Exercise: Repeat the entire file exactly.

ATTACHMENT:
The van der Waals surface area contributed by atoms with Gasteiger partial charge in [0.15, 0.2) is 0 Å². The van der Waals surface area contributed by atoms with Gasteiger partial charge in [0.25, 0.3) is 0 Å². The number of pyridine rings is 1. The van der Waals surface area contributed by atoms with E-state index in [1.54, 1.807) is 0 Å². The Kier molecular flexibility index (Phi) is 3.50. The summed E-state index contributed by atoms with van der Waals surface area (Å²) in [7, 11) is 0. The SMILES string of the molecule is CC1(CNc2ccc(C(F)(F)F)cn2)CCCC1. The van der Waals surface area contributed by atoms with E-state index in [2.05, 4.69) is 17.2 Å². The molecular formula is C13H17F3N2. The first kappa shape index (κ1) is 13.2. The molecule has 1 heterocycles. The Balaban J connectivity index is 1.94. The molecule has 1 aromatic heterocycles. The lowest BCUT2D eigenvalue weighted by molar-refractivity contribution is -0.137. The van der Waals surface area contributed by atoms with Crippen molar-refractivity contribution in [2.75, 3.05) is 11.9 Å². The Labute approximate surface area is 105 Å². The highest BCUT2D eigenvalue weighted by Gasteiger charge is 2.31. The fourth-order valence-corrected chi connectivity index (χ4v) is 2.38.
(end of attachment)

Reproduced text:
The van der Waals surface area contributed by atoms with Gasteiger partial charge in [0.15, 0.2) is 0 Å². The van der Waals surface area contributed by atoms with Gasteiger partial charge in [0.25, 0.3) is 0 Å². The number of pyridine rings is 1. The van der Waals surface area contributed by atoms with E-state index in [1.54, 1.807) is 0 Å². The Kier molecular flexibility index (Phi) is 3.50. The summed E-state index contributed by atoms with van der Waals surface area (Å²) in [7, 11) is 0. The SMILES string of the molecule is CC1(CNc2ccc(C(F)(F)F)cn2)CCCC1. The van der Waals surface area contributed by atoms with E-state index in [2.05, 4.69) is 17.2 Å². The molecular formula is C13H17F3N2. The first kappa shape index (κ1) is 13.2. The molecule has 1 heterocycles. The Balaban J connectivity index is 1.94. The molecule has 1 aromatic heterocycles. The lowest BCUT2D eigenvalue weighted by molar-refractivity contribution is -0.137. The van der Waals surface area contributed by atoms with Crippen molar-refractivity contribution in [2.75, 3.05) is 11.9 Å². The Labute approximate surface area is 105 Å². The highest BCUT2D eigenvalue weighted by Gasteiger charge is 2.31. The fourth-order valence-corrected chi connectivity index (χ4v) is 2.38.